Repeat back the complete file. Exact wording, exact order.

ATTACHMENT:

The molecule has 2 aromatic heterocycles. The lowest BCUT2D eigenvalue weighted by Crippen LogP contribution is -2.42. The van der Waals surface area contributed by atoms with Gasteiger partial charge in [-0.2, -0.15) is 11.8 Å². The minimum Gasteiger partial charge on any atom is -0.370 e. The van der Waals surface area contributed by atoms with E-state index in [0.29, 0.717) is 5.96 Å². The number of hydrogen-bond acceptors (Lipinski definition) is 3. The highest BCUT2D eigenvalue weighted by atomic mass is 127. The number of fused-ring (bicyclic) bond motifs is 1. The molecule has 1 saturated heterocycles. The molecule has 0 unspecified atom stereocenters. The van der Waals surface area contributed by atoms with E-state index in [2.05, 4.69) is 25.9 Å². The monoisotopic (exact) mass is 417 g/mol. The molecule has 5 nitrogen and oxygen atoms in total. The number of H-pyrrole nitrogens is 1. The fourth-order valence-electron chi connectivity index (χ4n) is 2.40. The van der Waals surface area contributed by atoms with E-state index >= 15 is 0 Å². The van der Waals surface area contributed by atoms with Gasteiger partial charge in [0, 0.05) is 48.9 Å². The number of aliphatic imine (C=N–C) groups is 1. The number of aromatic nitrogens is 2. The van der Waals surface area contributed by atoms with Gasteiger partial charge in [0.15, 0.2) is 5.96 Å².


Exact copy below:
The molecule has 2 aromatic heterocycles. The lowest BCUT2D eigenvalue weighted by Crippen LogP contribution is -2.42. The van der Waals surface area contributed by atoms with Gasteiger partial charge in [-0.2, -0.15) is 11.8 Å². The minimum Gasteiger partial charge on any atom is -0.370 e. The van der Waals surface area contributed by atoms with E-state index in [0.29, 0.717) is 5.96 Å². The number of hydrogen-bond acceptors (Lipinski definition) is 3. The highest BCUT2D eigenvalue weighted by atomic mass is 127. The number of fused-ring (bicyclic) bond motifs is 1. The molecule has 1 saturated heterocycles. The molecule has 0 unspecified atom stereocenters. The van der Waals surface area contributed by atoms with E-state index in [2.05, 4.69) is 25.9 Å². The monoisotopic (exact) mass is 417 g/mol. The molecule has 5 nitrogen and oxygen atoms in total. The number of H-pyrrole nitrogens is 1. The fourth-order valence-electron chi connectivity index (χ4n) is 2.40. The van der Waals surface area contributed by atoms with E-state index >= 15 is 0 Å². The van der Waals surface area contributed by atoms with Gasteiger partial charge in [0, 0.05) is 48.9 Å². The number of aliphatic imine (C=N–C) groups is 1. The number of aromatic nitrogens is 2. The van der Waals surface area contributed by atoms with Gasteiger partial charge in [0.15, 0.2) is 5.96 Å².